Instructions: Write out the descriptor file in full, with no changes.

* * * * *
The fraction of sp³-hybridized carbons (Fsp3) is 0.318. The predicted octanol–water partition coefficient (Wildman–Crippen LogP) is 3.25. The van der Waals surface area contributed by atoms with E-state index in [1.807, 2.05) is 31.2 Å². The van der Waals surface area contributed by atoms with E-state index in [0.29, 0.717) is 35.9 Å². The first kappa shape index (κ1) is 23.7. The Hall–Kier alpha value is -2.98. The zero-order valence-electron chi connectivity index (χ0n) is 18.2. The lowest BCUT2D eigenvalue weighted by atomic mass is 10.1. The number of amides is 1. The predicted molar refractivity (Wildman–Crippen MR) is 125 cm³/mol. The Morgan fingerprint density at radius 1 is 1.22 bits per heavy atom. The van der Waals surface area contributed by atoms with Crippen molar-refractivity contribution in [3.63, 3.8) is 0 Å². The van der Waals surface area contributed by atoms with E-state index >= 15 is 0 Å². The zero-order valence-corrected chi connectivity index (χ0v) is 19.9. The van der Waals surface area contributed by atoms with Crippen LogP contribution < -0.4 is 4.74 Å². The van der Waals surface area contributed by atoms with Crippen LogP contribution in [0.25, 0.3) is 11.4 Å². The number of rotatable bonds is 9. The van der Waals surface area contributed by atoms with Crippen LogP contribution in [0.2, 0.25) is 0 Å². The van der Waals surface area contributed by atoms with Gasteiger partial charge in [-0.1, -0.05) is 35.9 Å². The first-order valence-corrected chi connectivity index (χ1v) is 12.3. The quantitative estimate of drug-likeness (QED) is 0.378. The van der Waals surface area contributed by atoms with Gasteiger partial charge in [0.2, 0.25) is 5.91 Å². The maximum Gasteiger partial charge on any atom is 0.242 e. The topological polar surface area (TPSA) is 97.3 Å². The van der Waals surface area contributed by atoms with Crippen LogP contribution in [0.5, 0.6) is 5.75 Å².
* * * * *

The fraction of sp³-hybridized carbons (Fsp3) is 0.318. The predicted octanol–water partition coefficient (Wildman–Crippen LogP) is 3.25. The van der Waals surface area contributed by atoms with E-state index in [1.807, 2.05) is 31.2 Å². The van der Waals surface area contributed by atoms with E-state index in [0.29, 0.717) is 35.9 Å². The first kappa shape index (κ1) is 23.7. The Hall–Kier alpha value is -2.98. The zero-order valence-electron chi connectivity index (χ0n) is 18.2. The lowest BCUT2D eigenvalue weighted by atomic mass is 10.1. The number of amides is 1. The predicted molar refractivity (Wildman–Crippen MR) is 125 cm³/mol. The Morgan fingerprint density at radius 1 is 1.22 bits per heavy atom. The van der Waals surface area contributed by atoms with Crippen molar-refractivity contribution in [3.63, 3.8) is 0 Å². The van der Waals surface area contributed by atoms with E-state index >= 15 is 0 Å². The zero-order valence-corrected chi connectivity index (χ0v) is 19.9. The van der Waals surface area contributed by atoms with Crippen LogP contribution < -0.4 is 4.74 Å². The van der Waals surface area contributed by atoms with Crippen LogP contribution in [0.25, 0.3) is 11.4 Å². The number of rotatable bonds is 9. The van der Waals surface area contributed by atoms with Crippen LogP contribution in [0.2, 0.25) is 0 Å². The van der Waals surface area contributed by atoms with Gasteiger partial charge in [-0.1, -0.05) is 35.9 Å². The first-order valence-corrected chi connectivity index (χ1v) is 12.3. The quantitative estimate of drug-likeness (QED) is 0.378. The van der Waals surface area contributed by atoms with Gasteiger partial charge in [0.2, 0.25) is 5.91 Å². The maximum Gasteiger partial charge on any atom is 0.242 e. The topological polar surface area (TPSA) is 97.3 Å². The van der Waals surface area contributed by atoms with Crippen LogP contribution in [0.5, 0.6) is 5.75 Å².